And prior to the introduction of the euro in 1999, both deutsche mark- and ECU-denominated bonds.
Most foreign currency-bond issues are denominated in these three currencies. Additionally the BEL database does not calculate spreads for variable interest rate bond issues, regardless of the currency of denomination.
U.S. dollar-denominated bonds serve as the excluded category to preclude perfect multicollinearity.
The SDDS incorporated a formal transition period, beginning with the opening of subscription in early April 1996 and ending December 31, 1998. During this period Fund members could subscribe to the SDDS even if their dissemination practices were not fully in line with the SDDS at that time. This gave subscribers time to bring their data and dissemination practices into line with the standard according to a acknowledged transition plan.
Annual data for external debt (public and publicly guaranteed) stock-to-exports ratios, drawn from the World Bank’s GDF database, were converted to a quarterly frequency (same value for all quarters) then smoothed with the Hodrick-Prescott filter with standard quarterly parameters prior to testing the order of integration.
Tests with other pooled estimation techniques yielded broadly similar results.
Smoothed measures (four quarter moving averages) of real GDP growth rates and the two U.S. interest rates have been used in the regressions.
U.S. interest rates have been retained in the regressions, consistent with the fact that the U.S. dollar-denominated bonds represent the omitted category for other dummy variables. The correlation between the smoothed series USFED and USLONG for the period 1990:1 to 2002:4 is 0.64.
Ferrucci (2003) reports similar results, and suggests that this might be attributable to leveraged investors borrowing at short-term rates to lend at longer-term rates to EMEs. Tests with a single variable measuring the slope of the U.S. yield curve (10-year bond rate minus the 3-month Treasury yield) yielded a statistically significant negative coefficient estimate, but constraining the two coefficients to be equal but opposite in sign, proved overly restrictive and reduced the explanatory power of the regression.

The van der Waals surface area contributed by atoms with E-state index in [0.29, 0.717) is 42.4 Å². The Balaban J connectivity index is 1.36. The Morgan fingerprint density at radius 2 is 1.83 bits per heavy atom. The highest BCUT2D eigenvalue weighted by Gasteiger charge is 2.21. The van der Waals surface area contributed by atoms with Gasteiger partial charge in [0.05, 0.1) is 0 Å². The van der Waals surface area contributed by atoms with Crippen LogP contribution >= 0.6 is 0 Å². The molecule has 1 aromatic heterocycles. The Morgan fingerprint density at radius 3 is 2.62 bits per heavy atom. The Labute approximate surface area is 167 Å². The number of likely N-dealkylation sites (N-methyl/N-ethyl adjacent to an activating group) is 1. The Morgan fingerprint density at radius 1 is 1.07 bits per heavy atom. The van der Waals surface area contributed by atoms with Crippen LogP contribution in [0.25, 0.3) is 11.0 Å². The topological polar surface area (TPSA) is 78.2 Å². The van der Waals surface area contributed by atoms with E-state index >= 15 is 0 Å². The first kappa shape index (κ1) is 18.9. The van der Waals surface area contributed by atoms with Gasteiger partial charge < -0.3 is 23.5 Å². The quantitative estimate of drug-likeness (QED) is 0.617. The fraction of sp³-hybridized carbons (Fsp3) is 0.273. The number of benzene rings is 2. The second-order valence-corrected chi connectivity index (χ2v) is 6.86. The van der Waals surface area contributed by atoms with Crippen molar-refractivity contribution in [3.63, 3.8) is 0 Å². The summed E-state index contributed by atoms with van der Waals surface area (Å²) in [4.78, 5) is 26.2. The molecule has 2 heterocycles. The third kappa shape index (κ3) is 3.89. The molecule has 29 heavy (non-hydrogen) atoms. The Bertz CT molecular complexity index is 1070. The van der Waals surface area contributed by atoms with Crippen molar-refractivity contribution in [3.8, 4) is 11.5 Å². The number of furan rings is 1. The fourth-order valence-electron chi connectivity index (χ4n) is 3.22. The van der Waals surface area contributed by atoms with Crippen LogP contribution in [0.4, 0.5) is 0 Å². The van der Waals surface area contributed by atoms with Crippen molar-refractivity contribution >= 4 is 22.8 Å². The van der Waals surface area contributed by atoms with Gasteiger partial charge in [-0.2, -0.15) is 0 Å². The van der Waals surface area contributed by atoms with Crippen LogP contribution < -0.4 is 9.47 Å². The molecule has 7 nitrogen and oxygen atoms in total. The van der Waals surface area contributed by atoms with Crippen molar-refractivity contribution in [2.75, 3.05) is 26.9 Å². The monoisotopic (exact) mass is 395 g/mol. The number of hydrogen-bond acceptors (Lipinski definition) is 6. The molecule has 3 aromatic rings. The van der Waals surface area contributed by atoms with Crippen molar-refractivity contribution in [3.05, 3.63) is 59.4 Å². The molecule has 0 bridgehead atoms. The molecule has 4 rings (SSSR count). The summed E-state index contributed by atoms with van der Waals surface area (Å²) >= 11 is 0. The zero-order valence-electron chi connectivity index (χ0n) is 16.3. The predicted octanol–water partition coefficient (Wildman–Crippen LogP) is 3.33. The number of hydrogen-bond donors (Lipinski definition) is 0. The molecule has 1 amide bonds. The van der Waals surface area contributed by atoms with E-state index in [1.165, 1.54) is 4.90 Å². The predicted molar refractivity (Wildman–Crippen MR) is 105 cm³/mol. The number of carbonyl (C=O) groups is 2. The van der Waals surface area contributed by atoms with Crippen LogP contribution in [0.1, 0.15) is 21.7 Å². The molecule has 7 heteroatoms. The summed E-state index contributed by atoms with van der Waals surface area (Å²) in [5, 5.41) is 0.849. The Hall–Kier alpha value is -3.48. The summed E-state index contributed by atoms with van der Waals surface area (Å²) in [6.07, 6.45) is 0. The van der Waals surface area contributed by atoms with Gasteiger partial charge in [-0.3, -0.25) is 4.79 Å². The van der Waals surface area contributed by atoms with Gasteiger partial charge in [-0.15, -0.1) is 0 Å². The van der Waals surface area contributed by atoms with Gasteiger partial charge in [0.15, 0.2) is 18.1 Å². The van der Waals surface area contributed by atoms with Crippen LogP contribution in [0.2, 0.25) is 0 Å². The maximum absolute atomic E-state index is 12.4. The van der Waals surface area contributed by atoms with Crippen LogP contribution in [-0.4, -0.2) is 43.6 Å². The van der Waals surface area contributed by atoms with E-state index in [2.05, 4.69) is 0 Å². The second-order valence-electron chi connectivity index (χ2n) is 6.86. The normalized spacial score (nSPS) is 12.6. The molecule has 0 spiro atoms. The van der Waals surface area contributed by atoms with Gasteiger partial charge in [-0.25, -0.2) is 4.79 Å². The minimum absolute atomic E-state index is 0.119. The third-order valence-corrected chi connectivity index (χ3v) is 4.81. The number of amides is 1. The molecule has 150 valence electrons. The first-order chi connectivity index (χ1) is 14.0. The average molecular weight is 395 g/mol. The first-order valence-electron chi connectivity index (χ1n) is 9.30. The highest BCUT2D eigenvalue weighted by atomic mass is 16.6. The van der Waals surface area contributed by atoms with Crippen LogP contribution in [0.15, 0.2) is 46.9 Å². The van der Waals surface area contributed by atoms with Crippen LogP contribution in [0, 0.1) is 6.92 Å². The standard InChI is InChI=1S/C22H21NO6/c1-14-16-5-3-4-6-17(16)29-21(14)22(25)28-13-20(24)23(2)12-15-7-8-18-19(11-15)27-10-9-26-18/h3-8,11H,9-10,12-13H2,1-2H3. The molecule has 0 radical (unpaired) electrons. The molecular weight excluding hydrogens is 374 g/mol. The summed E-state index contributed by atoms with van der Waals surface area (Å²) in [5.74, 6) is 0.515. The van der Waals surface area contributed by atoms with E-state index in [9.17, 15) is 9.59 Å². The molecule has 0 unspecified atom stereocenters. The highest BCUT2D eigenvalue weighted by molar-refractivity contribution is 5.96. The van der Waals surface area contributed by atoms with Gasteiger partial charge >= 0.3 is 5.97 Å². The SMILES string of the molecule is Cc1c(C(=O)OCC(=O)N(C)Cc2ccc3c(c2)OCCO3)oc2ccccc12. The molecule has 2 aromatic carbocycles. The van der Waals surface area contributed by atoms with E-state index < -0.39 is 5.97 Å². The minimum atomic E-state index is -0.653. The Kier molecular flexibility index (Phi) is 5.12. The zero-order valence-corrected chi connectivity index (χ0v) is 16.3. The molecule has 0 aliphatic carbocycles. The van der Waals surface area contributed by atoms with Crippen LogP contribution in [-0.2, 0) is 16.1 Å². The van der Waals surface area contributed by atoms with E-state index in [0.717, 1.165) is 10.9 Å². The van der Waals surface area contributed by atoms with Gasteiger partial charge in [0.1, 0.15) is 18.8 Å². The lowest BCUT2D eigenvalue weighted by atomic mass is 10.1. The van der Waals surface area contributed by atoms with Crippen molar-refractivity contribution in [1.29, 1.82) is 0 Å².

These two coefficients test as statistically insignificantly from each other, and, at least in the spread specification, tests of their equality are readily accepted by the data.
Argentina: several reschedulings, including December 1989, September 1991, and July 1992, with the consolidation period of the latter ending in December 1994; Brazil: several reschedulings, with those of July 1988 and February 1992 falling within the sample period; Mexico: several reschedulings, including May 1989, with the consolidation period ending in May 1992; Philippines: several reschedulings, including May 1989 to July 1994, with the consolidation period of the latter ending in December 1995; Turkey: several reschedulings, from May 1979 to July 1980, but none during sample period. Colombia and South Africa have never rescheduled with Paris Club creditors.
All countries in the panel, save South Africa, have had financial arrangements with the IMF at some time over the course of the sample period.
A 90 percent confidence interval for this estimate ranges from -51 to -99 basis points.
Ideally, one would also wish to determine if increased capital market competition also played a role in reducing costs.
The GDDS also guides member countries in the dissemination of their economic and financial data to the public. Introduced in 1997, the GDDS is open to all IMF member counties, but not intended for those seeking access to international capital markets.